Photo ou archives : F-M. Dumas
350 Grand Prix - 1924
"Today, January 10, 1924, I saw the engineer Garelli arrive at the summit of the Mont Cenis pass on a Garelli lightweight motorcycle". This affidavit, signed by Captain C. Montra, occupies the first place in the Golden Book of the Garelli factory, founded in Milan in 1919 and renowned as the most brilliant Italian exponent of the two-stroke engine.
The Glory Years
Up to 1926, the entire production of the marque was based on a single patent, taken out in 1912 by Adalberto Garelli. Garelli's first experimental motorcycle of this type was a 350 built in 1913 and capable of 50 mph. It won the 536-mile North-South Trial from Milan to Naples at an average speed of nearly 24 mph, finishing nine minutes ahead of a 500cc Sunbeam. In 1922, Garellis finished 1- 2-3 in the Grand Prix of Strasburg, and the marque also won the Monza GP at 62.8 mph.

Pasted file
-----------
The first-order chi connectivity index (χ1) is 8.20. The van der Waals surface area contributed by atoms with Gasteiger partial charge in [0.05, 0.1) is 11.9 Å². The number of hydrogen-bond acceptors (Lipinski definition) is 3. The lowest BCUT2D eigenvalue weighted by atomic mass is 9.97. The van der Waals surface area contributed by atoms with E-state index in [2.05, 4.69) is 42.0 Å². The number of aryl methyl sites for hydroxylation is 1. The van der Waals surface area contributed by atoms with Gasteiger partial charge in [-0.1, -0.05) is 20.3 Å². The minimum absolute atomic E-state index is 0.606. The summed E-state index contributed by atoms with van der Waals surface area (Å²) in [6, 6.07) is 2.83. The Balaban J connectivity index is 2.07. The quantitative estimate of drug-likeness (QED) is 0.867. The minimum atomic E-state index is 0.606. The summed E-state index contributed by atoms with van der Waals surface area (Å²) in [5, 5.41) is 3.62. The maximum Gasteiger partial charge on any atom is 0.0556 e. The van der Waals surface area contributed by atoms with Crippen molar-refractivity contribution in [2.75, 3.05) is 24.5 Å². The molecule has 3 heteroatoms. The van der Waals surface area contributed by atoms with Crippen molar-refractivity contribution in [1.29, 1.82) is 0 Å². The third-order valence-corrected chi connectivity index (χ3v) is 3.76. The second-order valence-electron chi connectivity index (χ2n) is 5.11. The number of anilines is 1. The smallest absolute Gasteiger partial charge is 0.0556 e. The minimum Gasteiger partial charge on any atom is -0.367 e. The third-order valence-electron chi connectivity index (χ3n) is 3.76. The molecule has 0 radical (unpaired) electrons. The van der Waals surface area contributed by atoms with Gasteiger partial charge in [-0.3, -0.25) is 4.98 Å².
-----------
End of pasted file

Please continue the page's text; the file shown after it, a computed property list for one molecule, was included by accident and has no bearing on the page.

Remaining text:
Star of the Racing Scene
The star of the Italian racing scene in 1923, the Garelli was ridden by the greatest names of the day, like Nuvolari and Varzi, who both went on to even greater success in automobile racing. At Monza, in 1923, Garelli notched 77 world records. But in 1924, Garelli announced that, since certain marques had been claiming victories in non-existent races, his factory was withdrawing from racing. However, Garelli was back in 1926 for one last record-breaking fling with a twin-exhaust version of the 350. It set 138 world records.
Engine: 348cc (52x82 mm) air-cooled engine with double piston and single-combustion chamber; twin exhausts
Power Rating: 18 hp @ 4500 rpm
Fuel System: 1 carburetor
Transmission: 3-speed foot change
Suspension: girder fork (front); rigid (rear)
Brakes: drum (rear)
Weight: 220 lb
Maximum Speed: 80 mph plus
This 1924 Garelli 350 was used for road racing, track racing and record breaking.